Saturday, 5 November 2011

Monster High 3: Where There's a Wolf There's a Way

Monster High 3: Where There's a Wolf There's a Way by Lisi Harrison (Atom/Hachette)
PB RRP $16.99
ISBN 978 1 907410 65 9
Reviewed by Hilary Smillie

Lisi Harrison is back in high form with her third book in the series, Monster High. Clawdeen Wolf is the featured member of the RADs in this story. She is worried her Sassy Sixteen birthday bash won't eventuate now that the RADs are in hiding, following the exposure of many of their faces on a video filmed by Frankie Stein. Frankie's heart-mission is to unite the normies and the RADs in one peaceful, accepting group, but now things are further apart than ever, thanks to Bekka, ex-girlfriend of Brett who is set on destroying the RADs.

Suspicion rages everywhere as to who to blame and whether Cleo de Nile, who was at a Teen Vogue photo shoot at the time, knew the video would expose the RADs. With identities destroyed by order of the chief of the RADs, it is impossible to make contact by phone and those RAD parents' who have decided to stay in Salem, keep their children off the streets.

Frankie is suspicious that her new love interest, Brett, gave Channel Two the unblurred interviews. She can't contact him and is beginning to believe he is in hiding because he is guilty of this betrayal. When her invisible friend Billy takes shape she finds herself attracted to him big-time, and her interest in Brett fades.

Melody Carver who was at the Teen Vogue shoot with Cleo de Nile and controlled the camels by singing to them, was told she sounded just like her mother, Marina. As Melody's mother's name is Glory, a seed of suspicion is planted. She knows she will have to find out if she is adopted to have any peace of mind. Another problem is how to persuade her RAD boyfriend Jackson's mum to stay in Salem and not send Jackson away to London. But the good news is that Melody now has great powers of persuasion.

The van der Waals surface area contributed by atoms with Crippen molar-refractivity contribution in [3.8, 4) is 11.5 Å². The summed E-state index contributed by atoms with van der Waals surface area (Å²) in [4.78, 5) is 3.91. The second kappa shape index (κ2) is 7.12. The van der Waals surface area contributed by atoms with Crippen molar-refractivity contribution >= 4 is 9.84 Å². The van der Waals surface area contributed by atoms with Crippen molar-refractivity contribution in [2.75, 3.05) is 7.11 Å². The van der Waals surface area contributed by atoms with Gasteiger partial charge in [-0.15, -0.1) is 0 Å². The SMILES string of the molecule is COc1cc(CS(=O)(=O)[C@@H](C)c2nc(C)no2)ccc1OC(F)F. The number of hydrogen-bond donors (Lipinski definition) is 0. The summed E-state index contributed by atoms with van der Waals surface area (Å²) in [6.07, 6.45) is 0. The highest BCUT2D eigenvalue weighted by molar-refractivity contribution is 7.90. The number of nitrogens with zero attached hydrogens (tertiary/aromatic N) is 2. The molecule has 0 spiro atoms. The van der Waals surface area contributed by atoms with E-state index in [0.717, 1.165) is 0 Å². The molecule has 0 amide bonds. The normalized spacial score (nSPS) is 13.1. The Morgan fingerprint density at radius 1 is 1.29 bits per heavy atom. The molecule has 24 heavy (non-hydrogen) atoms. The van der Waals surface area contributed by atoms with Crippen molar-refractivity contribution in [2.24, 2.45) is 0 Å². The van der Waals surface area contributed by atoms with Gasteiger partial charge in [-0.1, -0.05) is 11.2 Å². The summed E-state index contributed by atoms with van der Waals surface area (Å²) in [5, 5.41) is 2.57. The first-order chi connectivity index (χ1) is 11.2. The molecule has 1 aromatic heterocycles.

Typical of this monster series, the adventures of the Merston High students are wrapped in crazy fashion statements, teenage speak, and music idols such as Lady Gaga and Pink. By the end of the book, Frankie's dream has moved slightly closer, Melody has discovered an amazing secret revealed by Marina, and Clawdeen's persistence has paid off. Readers will not be disappointed.

Monster High 4 Back and Deader than Ever is due out in 2012.

Thursday, 3 November 2011

Slightly Invisible

Slightly Invisible by Lauren Child (Orchard Books)
PB RRP $16.99
ISBN 978 1 40830 792 2
Reviewed by Hilary Smillie

First published in hardback in 2010, Lauren Child’s latest book featuring Charlie and Lola packs its usual zany punch.

Charlie wants time alone with his best friend, Marv, but little sister, Lola, is glued to his side as usual. She hopes she can persuade the boys to play tea parties instead of looking for strange and tricky monsters. Charlie gets more and more exasperated so Lola promises to sit under the table and be quiet while the two friends mix up a special invisibility potion in order to creep up on their quarry.

The boys put the pink potion in the fridge but when they need it to capture their monster, it has been drunk! Lola blames her invisible friend Soren Lorensen, and when the boys complain they will never catch the monster now, Lola shows them how!

Lauren Child’s books plunge the reader into the minds of young children and how they interact with their siblings. They demonstrate the imaginary worlds children live in, interspersed with doses of reality. Slightly Invisible is no exception. The text whirls around the illustrations in a slightly mad way and the dialogue between the children is uniquely entertaining, e.g.,

Marv says, “There are no such things as invisible voices.” Lola says, “If there are no such things as invisible voices, then why can’t you hear him?”